Alabama Immigration Law Delayed

    Students sit in the gym at Crossville Elmentary School in Crossville, Ala., on Wednesday, Aug. 17, 2011. Despite being in an almost all-white town, the school's enrollment is about 65 percent Hispanic. Both English- and Spanish-speaking residents say they are awaiting the outcome of a federal court hearing on Alabama's new law cracking down on illegal immigration. (AP Photo/Jay Reeves)

    Jay Reeves / AP Photo

    Looks as though unemployed Alabamians will be without jobs for longer, and illegal workers will still get paid. At least, that’s what supporters of the illegal-immigration law HB56 may think after a federal judge blocked the controversial law from going into effect. HB56, one of the strictest measures against illegal residents, stops citizens from renting to them, transporting them, or giving them a place to stay. The measure even makes public schools check the paperwork of students. The law was blocked because the judge needs to “address the numerous challenges” the law presents—primarily by taking the authority over immigration out of the federal government’s hands.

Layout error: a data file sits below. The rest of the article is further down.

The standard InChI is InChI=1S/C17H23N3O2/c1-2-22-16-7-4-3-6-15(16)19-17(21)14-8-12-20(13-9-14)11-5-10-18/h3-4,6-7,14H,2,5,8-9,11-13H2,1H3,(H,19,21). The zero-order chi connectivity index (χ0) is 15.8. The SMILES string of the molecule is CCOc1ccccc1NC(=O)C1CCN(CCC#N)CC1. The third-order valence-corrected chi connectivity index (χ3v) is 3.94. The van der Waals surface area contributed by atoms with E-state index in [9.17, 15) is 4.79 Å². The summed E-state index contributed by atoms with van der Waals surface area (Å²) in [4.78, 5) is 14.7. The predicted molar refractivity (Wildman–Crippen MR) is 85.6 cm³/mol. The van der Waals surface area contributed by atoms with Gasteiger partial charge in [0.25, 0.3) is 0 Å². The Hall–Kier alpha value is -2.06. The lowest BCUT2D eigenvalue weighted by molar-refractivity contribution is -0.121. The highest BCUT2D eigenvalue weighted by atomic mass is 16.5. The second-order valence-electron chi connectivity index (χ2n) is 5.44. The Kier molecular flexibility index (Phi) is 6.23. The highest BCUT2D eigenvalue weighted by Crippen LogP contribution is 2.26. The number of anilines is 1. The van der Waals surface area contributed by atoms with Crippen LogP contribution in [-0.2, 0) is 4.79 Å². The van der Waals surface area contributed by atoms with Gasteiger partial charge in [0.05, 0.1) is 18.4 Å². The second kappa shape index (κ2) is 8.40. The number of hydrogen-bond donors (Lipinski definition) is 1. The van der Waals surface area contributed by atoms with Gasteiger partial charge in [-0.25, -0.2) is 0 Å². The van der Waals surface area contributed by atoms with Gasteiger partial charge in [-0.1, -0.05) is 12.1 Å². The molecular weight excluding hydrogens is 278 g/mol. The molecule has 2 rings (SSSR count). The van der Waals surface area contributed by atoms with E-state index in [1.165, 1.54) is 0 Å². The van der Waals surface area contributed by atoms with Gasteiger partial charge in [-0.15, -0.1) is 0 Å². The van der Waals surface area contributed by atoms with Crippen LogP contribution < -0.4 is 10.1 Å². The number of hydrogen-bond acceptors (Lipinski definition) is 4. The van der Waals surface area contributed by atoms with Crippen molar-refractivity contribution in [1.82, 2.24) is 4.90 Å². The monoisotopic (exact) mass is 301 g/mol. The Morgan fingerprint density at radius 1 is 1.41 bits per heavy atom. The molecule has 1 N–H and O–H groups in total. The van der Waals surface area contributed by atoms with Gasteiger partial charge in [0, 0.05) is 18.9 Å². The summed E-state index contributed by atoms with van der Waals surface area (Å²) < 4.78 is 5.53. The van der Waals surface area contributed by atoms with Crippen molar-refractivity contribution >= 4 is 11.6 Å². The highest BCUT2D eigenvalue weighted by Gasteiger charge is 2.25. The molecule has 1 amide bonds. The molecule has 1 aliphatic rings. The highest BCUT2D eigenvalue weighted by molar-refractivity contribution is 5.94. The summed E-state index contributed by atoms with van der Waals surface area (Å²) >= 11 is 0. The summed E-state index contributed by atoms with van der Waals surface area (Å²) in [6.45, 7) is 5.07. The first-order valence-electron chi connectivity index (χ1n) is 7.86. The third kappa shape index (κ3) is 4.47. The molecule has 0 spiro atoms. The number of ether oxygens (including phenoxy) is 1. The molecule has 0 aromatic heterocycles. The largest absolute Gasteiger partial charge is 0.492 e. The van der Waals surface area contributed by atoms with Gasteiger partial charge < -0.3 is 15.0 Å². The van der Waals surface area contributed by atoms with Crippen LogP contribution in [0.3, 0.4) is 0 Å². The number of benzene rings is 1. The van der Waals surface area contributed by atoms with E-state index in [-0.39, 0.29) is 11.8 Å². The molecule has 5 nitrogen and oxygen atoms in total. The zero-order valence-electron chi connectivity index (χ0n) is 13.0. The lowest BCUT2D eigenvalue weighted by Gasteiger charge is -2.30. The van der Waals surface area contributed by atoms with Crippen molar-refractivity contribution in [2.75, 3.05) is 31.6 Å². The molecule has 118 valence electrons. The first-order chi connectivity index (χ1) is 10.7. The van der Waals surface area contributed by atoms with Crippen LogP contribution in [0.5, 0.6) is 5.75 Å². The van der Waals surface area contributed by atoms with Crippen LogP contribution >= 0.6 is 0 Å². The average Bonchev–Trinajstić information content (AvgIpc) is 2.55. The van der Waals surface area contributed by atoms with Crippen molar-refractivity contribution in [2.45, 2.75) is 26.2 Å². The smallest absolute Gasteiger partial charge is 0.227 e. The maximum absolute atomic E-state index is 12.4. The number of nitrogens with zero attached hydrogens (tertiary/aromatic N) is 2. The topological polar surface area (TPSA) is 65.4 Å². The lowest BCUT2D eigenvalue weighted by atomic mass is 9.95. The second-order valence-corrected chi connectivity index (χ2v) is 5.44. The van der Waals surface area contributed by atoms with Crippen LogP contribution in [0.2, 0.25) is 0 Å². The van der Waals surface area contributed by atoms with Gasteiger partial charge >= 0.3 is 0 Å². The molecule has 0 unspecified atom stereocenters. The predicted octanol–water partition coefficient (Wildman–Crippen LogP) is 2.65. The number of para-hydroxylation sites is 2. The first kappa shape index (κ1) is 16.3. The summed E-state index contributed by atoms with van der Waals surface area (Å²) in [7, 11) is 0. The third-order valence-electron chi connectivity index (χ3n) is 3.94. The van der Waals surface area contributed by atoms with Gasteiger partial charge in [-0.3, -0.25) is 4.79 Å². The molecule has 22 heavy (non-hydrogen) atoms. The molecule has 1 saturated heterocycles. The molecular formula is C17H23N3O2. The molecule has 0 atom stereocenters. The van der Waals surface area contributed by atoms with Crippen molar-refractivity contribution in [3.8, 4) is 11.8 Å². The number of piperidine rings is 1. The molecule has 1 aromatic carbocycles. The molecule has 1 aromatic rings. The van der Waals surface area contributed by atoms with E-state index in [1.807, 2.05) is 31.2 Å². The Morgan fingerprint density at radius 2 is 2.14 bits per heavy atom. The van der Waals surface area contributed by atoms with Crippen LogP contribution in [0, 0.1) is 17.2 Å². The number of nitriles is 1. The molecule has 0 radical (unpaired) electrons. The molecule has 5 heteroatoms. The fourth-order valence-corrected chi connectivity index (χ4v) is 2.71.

Read it at Wall Street Journal